Haemovigilance programme sees enrolment of 391 more blood banks during Covid-19 under it to ensure blood safety

HvPI is entering into 10th year on December 10, 2021 and NIB will be hosting its First National Conference on Haemovigilance between December 9 and December 11, 2021 for 3 days.

HvPI, NIB, blood banks, haemovigilance, D&C Act, blood transfusion, TRRF, Haemo-Vigil
To adopt safe blood transfusion practices under the Haemovigilance Programme of India (HvPI) as envisaged in the National Blood Policy, blood banks should adopt haemovigilance to ensure patient safety during blood transfusion.

The Haemovigilance Programme of India (HvPI) has enrolled 391 more blood banks  during Covid-19 pandemic under its ambit taking the total count to 1190 blood banks out of the 2760 licensed blood banks in the country.

Ever since it was launched by National Institute of Biologicals (NIB) on December 10, 2012, HvPI had enrolled 799 blood banks until 2018 to collect data in transfusion reaction reporting form (TRRF) through a software, Haemo-Vigil, indigenously developed by IT division of NIB. This data is aimed at generating evidence based recommendations for safety related regulatory decisions as well.

Enrolment of blood banks is a welcome change as many medical institutions and blood banks across the country have been reluctant to enroll in it more so as experts pinpoint that it is voluntary in nature. There is a need to make it to make it mandatory under Drugs and Cosmetics (D&C) Act. HvPI has the sole objective to improve the quality of blood transfusion chain to ensure the safety of both donors and recipients.

HvPI is entering into 10th year on December 10, 2021 and NIB will be hosting its First National Conference on Haemovigilance between December 9 and December 11, 2021 for 3 days.

To adopt safe blood transfusion practices under the HvPI as envisaged in the National Blood Policy, blood banks should adopt haemovigilance to ensure patient safety during blood transfusion.

Haemovigilance is a set of surveillance procedures covering the whole transfusion chain from the collection of blood and its components to the follow-up of its recipients i.e. from the vein of the donor to the vein of the recipient.

It is intended to collect and assess information on unexpected or undesirable effects resulting from the therapeutic use of labile blood products and to prevent their occurrence and recurrence’. Haemovigilance is a tool to improve the quality of the blood transfusion chain, primarily focusing on safety.

HvPI  was initiated in December 2012 with introduction of recipient haemovigilance following which in the year 2015, the donor vigilance was also included in the National Programme.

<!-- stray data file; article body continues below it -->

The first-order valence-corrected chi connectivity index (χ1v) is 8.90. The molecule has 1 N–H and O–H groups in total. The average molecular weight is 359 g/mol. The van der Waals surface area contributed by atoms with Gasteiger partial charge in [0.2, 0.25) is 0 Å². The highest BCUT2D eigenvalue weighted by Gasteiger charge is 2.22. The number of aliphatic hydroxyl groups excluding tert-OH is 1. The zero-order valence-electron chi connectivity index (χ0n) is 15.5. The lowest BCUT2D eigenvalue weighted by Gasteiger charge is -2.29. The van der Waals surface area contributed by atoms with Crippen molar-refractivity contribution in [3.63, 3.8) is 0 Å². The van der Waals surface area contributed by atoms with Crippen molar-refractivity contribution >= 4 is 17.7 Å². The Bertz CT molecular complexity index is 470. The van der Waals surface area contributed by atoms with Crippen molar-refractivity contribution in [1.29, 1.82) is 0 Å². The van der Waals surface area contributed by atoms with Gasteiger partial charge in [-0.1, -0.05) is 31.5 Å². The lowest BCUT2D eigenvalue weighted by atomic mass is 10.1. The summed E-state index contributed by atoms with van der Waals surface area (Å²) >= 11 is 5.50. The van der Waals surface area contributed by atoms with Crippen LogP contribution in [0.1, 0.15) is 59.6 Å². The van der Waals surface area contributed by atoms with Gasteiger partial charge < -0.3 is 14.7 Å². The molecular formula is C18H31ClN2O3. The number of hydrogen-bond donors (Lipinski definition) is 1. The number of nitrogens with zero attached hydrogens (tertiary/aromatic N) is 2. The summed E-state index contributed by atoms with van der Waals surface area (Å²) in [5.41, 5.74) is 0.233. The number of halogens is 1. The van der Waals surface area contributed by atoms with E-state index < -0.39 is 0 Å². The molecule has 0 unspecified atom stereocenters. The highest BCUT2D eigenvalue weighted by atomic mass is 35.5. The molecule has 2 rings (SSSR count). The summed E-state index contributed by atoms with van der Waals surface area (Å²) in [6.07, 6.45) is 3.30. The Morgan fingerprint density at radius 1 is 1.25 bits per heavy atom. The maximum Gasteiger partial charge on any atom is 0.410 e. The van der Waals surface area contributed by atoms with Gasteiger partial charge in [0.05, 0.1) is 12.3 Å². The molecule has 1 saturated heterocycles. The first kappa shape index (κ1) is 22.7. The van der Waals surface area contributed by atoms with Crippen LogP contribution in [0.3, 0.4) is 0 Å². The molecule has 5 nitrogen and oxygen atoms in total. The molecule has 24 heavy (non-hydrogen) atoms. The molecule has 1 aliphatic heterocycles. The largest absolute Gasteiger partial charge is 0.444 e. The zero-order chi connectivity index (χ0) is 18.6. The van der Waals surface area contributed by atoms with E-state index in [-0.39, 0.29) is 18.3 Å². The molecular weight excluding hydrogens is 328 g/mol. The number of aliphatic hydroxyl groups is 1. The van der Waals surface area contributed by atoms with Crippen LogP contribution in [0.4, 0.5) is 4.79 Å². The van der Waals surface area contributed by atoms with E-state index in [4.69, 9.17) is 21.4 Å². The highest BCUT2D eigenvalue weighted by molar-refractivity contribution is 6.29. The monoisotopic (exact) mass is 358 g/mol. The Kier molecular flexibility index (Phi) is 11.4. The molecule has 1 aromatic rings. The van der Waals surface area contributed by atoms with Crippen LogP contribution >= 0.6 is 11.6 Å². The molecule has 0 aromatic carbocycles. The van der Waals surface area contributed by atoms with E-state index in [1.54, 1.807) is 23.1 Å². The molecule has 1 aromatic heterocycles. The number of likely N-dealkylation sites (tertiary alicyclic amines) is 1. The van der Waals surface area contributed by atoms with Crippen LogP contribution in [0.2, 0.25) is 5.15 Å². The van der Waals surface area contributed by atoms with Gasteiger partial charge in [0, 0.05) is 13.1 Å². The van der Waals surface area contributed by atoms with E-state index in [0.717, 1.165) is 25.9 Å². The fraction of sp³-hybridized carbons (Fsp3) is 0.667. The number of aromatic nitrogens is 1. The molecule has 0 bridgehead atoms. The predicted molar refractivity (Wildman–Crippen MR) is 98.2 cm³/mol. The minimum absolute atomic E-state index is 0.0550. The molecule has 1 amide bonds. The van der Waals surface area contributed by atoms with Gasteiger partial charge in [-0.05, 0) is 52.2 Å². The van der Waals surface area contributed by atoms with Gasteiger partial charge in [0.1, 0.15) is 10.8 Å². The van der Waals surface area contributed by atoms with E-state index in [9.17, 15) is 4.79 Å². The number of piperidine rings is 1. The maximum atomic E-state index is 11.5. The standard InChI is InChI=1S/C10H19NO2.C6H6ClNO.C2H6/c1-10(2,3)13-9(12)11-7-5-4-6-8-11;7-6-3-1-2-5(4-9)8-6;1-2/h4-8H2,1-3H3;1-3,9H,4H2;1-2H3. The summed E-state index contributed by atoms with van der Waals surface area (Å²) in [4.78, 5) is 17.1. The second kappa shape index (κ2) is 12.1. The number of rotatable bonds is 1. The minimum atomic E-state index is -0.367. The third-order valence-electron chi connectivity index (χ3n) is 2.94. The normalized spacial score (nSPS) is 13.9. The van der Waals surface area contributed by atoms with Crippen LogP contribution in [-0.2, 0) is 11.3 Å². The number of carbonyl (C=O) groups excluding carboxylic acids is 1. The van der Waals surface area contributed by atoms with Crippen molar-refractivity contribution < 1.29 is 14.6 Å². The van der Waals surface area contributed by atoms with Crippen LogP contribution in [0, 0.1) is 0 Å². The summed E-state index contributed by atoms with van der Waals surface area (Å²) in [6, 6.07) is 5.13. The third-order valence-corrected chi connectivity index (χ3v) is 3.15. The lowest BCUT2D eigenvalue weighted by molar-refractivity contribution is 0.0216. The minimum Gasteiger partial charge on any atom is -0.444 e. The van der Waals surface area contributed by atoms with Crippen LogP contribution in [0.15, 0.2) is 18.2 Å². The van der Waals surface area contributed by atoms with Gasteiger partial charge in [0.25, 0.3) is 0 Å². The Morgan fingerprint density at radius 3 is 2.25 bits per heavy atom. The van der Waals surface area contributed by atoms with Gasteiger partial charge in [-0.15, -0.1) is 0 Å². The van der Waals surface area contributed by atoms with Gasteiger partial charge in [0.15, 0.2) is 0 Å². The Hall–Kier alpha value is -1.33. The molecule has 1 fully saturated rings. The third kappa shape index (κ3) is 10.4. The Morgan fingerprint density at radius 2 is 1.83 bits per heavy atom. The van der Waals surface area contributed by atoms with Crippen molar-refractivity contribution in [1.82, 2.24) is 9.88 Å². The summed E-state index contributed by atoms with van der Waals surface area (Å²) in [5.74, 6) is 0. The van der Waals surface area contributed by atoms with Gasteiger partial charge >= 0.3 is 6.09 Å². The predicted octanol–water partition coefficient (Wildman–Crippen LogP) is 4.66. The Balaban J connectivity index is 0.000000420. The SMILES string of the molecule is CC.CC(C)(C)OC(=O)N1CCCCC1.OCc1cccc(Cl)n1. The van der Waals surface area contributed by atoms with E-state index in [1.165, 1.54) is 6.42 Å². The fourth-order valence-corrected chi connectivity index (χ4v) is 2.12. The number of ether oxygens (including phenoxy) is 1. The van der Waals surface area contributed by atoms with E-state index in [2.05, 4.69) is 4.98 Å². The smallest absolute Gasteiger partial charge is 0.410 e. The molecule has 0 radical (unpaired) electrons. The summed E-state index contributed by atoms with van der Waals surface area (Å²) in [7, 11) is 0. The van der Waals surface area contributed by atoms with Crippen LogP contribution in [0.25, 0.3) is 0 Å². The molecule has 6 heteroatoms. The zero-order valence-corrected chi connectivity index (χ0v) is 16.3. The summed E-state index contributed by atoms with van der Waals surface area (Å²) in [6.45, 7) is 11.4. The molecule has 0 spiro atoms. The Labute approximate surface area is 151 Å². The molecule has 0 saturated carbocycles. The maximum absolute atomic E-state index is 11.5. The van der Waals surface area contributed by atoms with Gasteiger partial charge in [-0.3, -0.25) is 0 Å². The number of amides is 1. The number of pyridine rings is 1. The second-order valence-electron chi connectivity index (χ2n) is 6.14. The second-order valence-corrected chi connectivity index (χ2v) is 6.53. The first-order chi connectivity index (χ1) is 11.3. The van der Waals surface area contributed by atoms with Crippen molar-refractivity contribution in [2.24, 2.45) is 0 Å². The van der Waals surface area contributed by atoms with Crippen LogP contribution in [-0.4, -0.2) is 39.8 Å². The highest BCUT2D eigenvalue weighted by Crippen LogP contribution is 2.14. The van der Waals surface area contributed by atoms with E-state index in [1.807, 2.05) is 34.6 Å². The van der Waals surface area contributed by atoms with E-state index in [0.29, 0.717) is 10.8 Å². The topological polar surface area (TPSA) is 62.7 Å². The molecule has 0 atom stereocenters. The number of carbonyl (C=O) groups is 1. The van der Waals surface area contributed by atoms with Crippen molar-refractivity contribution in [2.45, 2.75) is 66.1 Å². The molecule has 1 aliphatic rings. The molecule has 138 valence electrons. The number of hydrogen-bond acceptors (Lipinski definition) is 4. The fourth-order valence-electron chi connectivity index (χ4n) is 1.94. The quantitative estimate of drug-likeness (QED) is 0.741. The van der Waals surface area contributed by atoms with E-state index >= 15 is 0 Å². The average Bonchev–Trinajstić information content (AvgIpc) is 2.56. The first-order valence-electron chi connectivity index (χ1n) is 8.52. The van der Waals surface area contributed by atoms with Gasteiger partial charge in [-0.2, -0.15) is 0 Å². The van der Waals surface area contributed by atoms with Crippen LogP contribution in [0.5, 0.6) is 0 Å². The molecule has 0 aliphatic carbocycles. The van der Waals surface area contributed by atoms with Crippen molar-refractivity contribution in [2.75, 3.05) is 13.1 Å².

The reporting system under the HvPI is systems oriented, independent of any authority and confidential. It offers expert analysis and is responsive. NIB and Indian Pharmacopoeia Commission (IPC) function as the co-ordinating centre between the reporters and regulators.

Reports are evaluated by experts who understand the clinical circumstances and are trained to recognise underlying systems causes through a Haemovigilance Advisory Committee (HAC).

Haemovigilance as a whole have grown over the last decade across the world, there have been many new developments, definitions, classifications and development of preventive strategies for both recipient and donor vigilance.

NIB is the nodal agency implementing the HvPI. It is an autonomous institution under the union health ministry. It also acts as the national control laboratory for assuring the availability of good quality biological products.

Haemovigilance system is also beneficial for surveillance of treatment with other human products such as cells, tissues and organs. It also focuses on donor selection and biological control, labile blood component processing, qualification, transport and conditioning and follow-up of transfused patient.

Haemovigilance helps document the blood transfusion chain from blood donors to recipients and to help detect any adverse blood transfusion reaction during its usage. Besides documenting adverse reactions to recipients, haemovigilance helps in getting details pertaining to collection, investigation, its analysis and transfusion of blood or blood components.

Reports are evaluated by experts who understand the clinical circumstances and are trained to recognise underlying systems causes through a Haemovigilance Advisory Committee (HAC).

Traceability of events related to blood transfusion is done through proper documentation which in turn leads to effective recommendations to be accepted and acted upon. Besides this, the identities of the patient, reporter and institution are never revealed to third party going by the clause for confidentiality.

As per the system, blood banks are linked through a unique ID and password with an online software developed and implemented by NIB in collaboration with the Ministry of Information Technology with support from National Informatics Centre (NIC) to report blood transfusion associated adverse reactions.

 

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